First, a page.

Eleanor N. Fish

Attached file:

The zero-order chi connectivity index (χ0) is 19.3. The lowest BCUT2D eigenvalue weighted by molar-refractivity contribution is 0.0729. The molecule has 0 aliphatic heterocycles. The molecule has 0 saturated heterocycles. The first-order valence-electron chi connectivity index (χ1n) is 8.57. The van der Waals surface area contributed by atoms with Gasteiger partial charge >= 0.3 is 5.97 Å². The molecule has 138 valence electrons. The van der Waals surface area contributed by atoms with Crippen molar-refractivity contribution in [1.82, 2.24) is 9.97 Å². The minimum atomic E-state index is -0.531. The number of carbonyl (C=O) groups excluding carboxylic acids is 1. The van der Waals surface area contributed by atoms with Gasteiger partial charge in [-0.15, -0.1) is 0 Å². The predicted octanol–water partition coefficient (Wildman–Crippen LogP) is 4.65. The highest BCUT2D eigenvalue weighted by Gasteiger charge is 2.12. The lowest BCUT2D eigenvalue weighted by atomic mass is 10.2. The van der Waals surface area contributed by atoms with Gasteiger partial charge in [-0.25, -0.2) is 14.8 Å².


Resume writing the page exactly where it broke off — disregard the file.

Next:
Eleanor Fish is a British immunologist who is a Professor of Immunology at the University of Toronto. Her research considers how cytokines and chemokines interact with receptors in cells and tissue. During the COVID-19 pandemic, Fish tested interferon-alpha as a treatment for coronavirus disease. Fish was born in the United Kingdom and grew up in London. As a child she was interested in music and fine art. She completed her undergraduate degree at the University of Manchester. She moved to King's College London for her graduate studies, where she worked toward a master's degree in virology. For her doctoral research she joined the University of Toronto, where she studied cell biology. Her research established structure–function relationships in human interferons derived from recombinant DNA. She has studied art at the OCAD University. Research and career Fish is involved with investigations into cytokines and the development of broad spectrum antiviral drugs. In an effort to understand rheumatoid arthritis and multiple sclerosis, Fish has investigated the immune responses that underpin autoimmunity. In 2003 Fish led investigations antivirals that could into the severe acute respiratory syndrome (SARS) outbreak in Toronto. She investigated the use of interferon-alpha (IFN-α) corticosteroids to treat patients with SARS, and showed in a clinical trial that IFN-α treatment was associated with a reduction in impaired oxygen saturation, lung abnormalities and lower levels of creatine kinase. IFN-α is a naturally occurring protein that is produced in response to viral infection, and has been shown to have therapeutic properties in the treatment of viral infections. They do this by triggering an immune response as well as inhibiting the virus from multiplying. The success of these clinical trials prompted her group to examine the use of IFN-α as a treatment for emerging infectious diseases, including Influenza A virus subtype H1N1. Fish has investigated the use of IFN-α as a treatment for ebola virus disease. In 2017 she led a clinical trial where she observed that patients treated with IFN-α had better outcomes than those receiving conventional treatment. After this study, the IFN-α developed by Fish was used to treat patients with Middle East Respiratory Syndrome (MERS). Fish worked with the World Health Organization to establish the effectiveness of ebola vaccines and therapeutic interventions. During the COVID-19 pandemic, Fish provided regular expert commentary to the media and public. She called for widespread testing and contact tracing to better understand the spread of the disease. With regards to the observation that men are more likely to die of coronavirus disease than women, Fish said that women generally have a more robust immune system, as well as better hygiene. Early results from China indicated that interferon treatment, similar to the approach that Fish had used for SARS and Ebola virus disease patients, was effective against coronavirus disease. Fish proposed that "those who are severely ill with this coronavirus should be receiving a daily dose of interferon". In April 2020 Fish investigated interferons as a treatment for coronavirus disease. Academic service Fish is the Executive Director of Beyond Science Initiative, a nonprofit that supports science students from marginalised groups. She spends one month of each year teaching at Moi University, a medical school in Kenya. At Moi Fish runs programmes in immunology, with a focus on women and maternal health. She serves on the executive committee of the Canadian Organisation for Gender and Sex Research.